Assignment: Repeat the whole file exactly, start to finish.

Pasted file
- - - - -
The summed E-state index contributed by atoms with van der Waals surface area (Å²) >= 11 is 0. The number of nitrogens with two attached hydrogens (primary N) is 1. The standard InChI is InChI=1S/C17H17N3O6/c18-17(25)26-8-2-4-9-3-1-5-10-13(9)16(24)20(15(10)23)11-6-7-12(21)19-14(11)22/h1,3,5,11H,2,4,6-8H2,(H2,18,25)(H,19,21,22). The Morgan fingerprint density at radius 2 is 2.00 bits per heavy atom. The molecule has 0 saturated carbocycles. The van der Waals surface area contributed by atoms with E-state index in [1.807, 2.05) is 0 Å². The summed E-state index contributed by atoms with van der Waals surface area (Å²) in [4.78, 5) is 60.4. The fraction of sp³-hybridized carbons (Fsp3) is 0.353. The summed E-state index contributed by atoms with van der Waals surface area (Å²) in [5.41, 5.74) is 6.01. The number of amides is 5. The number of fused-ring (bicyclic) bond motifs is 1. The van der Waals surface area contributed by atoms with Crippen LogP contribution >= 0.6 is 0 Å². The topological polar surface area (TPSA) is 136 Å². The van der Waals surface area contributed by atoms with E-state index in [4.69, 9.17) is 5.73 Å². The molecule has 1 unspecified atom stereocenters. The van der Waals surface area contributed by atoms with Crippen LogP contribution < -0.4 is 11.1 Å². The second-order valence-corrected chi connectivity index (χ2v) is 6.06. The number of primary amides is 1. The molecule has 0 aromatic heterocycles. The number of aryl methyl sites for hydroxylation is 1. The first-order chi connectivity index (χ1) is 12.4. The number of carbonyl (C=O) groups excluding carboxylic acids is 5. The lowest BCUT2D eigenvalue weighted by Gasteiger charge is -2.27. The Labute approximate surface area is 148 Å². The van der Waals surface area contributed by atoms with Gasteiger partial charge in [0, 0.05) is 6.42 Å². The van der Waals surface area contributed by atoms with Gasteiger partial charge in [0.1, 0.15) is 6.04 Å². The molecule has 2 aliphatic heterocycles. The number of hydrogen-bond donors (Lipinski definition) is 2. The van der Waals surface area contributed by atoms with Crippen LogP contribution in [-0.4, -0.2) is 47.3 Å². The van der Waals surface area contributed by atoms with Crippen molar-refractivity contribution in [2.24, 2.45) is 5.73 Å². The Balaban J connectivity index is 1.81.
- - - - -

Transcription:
The summed E-state index contributed by atoms with van der Waals surface area (Å²) >= 11 is 0. The number of nitrogens with two attached hydrogens (primary N) is 1. The standard InChI is InChI=1S/C17H17N3O6/c18-17(25)26-8-2-4-9-3-1-5-10-13(9)16(24)20(15(10)23)11-6-7-12(21)19-14(11)22/h1,3,5,11H,2,4,6-8H2,(H2,18,25)(H,19,21,22). The Morgan fingerprint density at radius 2 is 2.00 bits per heavy atom. The molecule has 0 saturated carbocycles. The van der Waals surface area contributed by atoms with E-state index in [1.807, 2.05) is 0 Å². The summed E-state index contributed by atoms with van der Waals surface area (Å²) in [4.78, 5) is 60.4. The fraction of sp³-hybridized carbons (Fsp3) is 0.353. The summed E-state index contributed by atoms with van der Waals surface area (Å²) in [5.41, 5.74) is 6.01. The number of amides is 5. The number of fused-ring (bicyclic) bond motifs is 1. The van der Waals surface area contributed by atoms with Crippen LogP contribution >= 0.6 is 0 Å². The topological polar surface area (TPSA) is 136 Å². The van der Waals surface area contributed by atoms with E-state index in [4.69, 9.17) is 5.73 Å². The molecule has 1 unspecified atom stereocenters. The van der Waals surface area contributed by atoms with Crippen LogP contribution < -0.4 is 11.1 Å². The second-order valence-corrected chi connectivity index (χ2v) is 6.06. The number of primary amides is 1. The molecule has 0 aromatic heterocycles. The number of aryl methyl sites for hydroxylation is 1. The first-order chi connectivity index (χ1) is 12.4. The number of carbonyl (C=O) groups excluding carboxylic acids is 5. The lowest BCUT2D eigenvalue weighted by Gasteiger charge is -2.27. The Labute approximate surface area is 148 Å². The van der Waals surface area contributed by atoms with Gasteiger partial charge in [0, 0.05) is 6.42 Å². The van der Waals surface area contributed by atoms with Gasteiger partial charge in [0.1, 0.15) is 6.04 Å². The molecule has 2 aliphatic heterocycles. The number of hydrogen-bond donors (Lipinski definition) is 2. The van der Waals surface area contributed by atoms with Crippen LogP contribution in [-0.4, -0.2) is 47.3 Å². The van der Waals surface area contributed by atoms with Crippen molar-refractivity contribution in [2.24, 2.45) is 5.73 Å². The Balaban J connectivity index is 1.81.